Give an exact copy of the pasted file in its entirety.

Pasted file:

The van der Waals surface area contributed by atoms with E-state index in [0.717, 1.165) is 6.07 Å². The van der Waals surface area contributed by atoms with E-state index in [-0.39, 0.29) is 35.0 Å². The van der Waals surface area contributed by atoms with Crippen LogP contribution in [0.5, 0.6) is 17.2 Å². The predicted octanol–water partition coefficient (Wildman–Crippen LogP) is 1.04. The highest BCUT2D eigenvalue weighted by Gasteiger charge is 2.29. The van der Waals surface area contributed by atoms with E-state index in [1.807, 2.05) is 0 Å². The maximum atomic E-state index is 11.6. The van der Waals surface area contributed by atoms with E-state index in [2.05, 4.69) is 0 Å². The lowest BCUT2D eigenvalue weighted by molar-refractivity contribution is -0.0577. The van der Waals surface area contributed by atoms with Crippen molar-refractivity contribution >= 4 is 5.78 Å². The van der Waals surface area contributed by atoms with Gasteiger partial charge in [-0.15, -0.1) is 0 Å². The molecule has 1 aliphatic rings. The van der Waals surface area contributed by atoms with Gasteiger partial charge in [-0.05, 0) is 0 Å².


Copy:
The van der Waals surface area contributed by atoms with E-state index in [0.717, 1.165) is 6.07 Å². The van der Waals surface area contributed by atoms with E-state index in [-0.39, 0.29) is 35.0 Å². The van der Waals surface area contributed by atoms with Crippen LogP contribution in [0.5, 0.6) is 17.2 Å². The predicted octanol–water partition coefficient (Wildman–Crippen LogP) is 1.04. The highest BCUT2D eigenvalue weighted by Gasteiger charge is 2.29. The van der Waals surface area contributed by atoms with E-state index in [1.807, 2.05) is 0 Å². The maximum atomic E-state index is 11.6. The van der Waals surface area contributed by atoms with E-state index in [2.05, 4.69) is 0 Å². The lowest BCUT2D eigenvalue weighted by molar-refractivity contribution is -0.0577. The van der Waals surface area contributed by atoms with Crippen molar-refractivity contribution >= 4 is 5.78 Å². The van der Waals surface area contributed by atoms with Gasteiger partial charge in [-0.15, -0.1) is 0 Å². The molecule has 1 aliphatic rings. The van der Waals surface area contributed by atoms with Gasteiger partial charge in [-0.05, 0) is 0 Å².